I've read a lot recently about turning 25 – what can I say, my generation really enjoys a bit of naval-gazing – and mostly it makes me feel wretched.

SO. Instead, I've been trying to make a list of all my achievements thus far that the seventeen year old me would have been proud of. Apparently this is the best way to think of it.

1. Passed my driving test and NOT KILLED ANYONE.

Now, there are people out there who wouldn't be impressed by this. These people did not see my driving lessons. Not only have I been driving for eight years, I have gone to and from Scotland more times than you can shake a stick at BYMYSELF. Once I drove a car from St Andrews to Cardiff. It wasn't my car. It was a borrowed car, and the seat didn't move far enough forward for me to touch the pedals the whole way down. And I still failed to kill anyone. SUCCESS.

2. I have a degree!

The title of the blog is a hint on that one, but it's easy to forget that having a degree is a really big achievement. To be honest, the seventeen year old me was just hoping she'd pass the AS-Levels.

3. I have managed to acquire a husband.

This is not an achievement, per se, mostly because in this one I've just been lucky and I don't think that 'being settled' is a universal achievement. Still, managing to organise a wedding is an achievement in itself.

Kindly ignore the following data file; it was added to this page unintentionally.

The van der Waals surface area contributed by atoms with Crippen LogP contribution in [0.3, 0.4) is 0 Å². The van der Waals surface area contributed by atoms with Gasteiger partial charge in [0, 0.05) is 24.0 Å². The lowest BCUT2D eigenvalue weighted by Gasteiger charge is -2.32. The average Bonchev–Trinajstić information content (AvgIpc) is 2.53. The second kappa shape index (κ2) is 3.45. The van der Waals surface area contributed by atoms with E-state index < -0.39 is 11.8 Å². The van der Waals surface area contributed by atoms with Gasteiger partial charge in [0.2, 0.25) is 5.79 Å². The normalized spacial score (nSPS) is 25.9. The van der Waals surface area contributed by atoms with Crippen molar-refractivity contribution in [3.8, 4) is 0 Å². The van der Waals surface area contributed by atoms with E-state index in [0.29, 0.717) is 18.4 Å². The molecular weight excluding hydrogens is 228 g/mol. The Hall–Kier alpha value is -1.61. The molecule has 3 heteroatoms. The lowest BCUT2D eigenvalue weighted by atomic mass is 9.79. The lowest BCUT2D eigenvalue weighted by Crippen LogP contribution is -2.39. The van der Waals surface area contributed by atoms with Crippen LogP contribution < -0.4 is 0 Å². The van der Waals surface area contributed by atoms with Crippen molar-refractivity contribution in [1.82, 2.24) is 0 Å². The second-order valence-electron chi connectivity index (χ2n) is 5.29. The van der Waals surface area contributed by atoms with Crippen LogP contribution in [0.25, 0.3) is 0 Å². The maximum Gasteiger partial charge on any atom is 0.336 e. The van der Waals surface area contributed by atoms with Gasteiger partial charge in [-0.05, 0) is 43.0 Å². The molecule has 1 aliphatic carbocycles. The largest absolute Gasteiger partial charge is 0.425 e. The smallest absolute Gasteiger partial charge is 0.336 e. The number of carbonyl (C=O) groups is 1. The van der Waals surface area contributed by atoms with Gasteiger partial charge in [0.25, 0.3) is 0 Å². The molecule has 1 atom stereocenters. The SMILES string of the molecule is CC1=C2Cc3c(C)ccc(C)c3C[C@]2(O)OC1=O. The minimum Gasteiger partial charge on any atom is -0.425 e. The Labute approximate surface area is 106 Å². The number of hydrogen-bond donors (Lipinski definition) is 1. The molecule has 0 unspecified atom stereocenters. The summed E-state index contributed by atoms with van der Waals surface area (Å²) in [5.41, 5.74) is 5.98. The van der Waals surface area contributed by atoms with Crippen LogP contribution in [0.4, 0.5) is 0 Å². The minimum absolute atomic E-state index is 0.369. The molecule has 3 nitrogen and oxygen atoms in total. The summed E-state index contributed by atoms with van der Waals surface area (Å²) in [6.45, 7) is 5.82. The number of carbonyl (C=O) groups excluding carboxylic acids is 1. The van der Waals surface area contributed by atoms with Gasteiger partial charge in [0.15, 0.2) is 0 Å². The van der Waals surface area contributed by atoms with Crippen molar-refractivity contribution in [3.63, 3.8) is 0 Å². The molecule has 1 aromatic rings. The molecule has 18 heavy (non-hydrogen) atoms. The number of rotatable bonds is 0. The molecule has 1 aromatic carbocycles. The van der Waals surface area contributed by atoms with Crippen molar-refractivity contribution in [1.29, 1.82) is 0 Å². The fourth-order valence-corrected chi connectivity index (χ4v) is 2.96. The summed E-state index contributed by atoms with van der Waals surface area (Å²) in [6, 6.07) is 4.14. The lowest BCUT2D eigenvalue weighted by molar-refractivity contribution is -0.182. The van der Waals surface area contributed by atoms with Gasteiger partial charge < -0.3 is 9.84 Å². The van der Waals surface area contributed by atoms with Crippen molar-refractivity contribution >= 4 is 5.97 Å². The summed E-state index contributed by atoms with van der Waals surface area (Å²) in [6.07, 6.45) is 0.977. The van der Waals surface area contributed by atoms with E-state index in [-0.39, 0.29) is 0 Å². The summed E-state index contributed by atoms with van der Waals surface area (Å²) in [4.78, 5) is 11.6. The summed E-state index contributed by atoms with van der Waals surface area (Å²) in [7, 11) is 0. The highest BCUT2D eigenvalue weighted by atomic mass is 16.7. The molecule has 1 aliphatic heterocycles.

4. I get to write sometimes.

Not that often. But I do get paid to write, both in my day to day job and outside of it. I manage to produce something for here on a semi-regular basis. I feel myself moving very, very slowly, to doing this professionally.

5. I have my own place.

Do I own it yet? No, of course not. But I've boomeranged and I've got out today. In today's world for people of my age, that's definitely an achievement.

6. I've managed to become a reasonably rounded human beings.

A true story, and one shared by many graduates: I was picked on at school. Horrendously. And once, Dad took me to one side, and he said: “Look. One day, you'll be driving past that lot in a car that you own, on the way to your nice job, and you'll see that lot queuing for a bus with hordes of kids, and they will look old. You'll have made something of yourself. You'll have won.”

He's not quite right yet. The nice job has yet to materialise. But occasionally I hear of the people who made my life hell, and, well, I seem to have improved since I was in high school. They haven't.

So fingers crossed, I will spend my birthday eating barbecue food, drinking copious amounts of red wine and feeling good about myself. Until the hangover, which is a totally different issue.

Saturday, 4 August 2012

Long distance friendship

Long distance friendship starts being a problem in university, for most people. Even if you don't move too far away from home, chances are that some friends will do so, and visits may take place across the country, dossing on floors and seeing what other student unions look like. There's the beginning of a sense that your friendship network spreads across the country, sometimes even the world.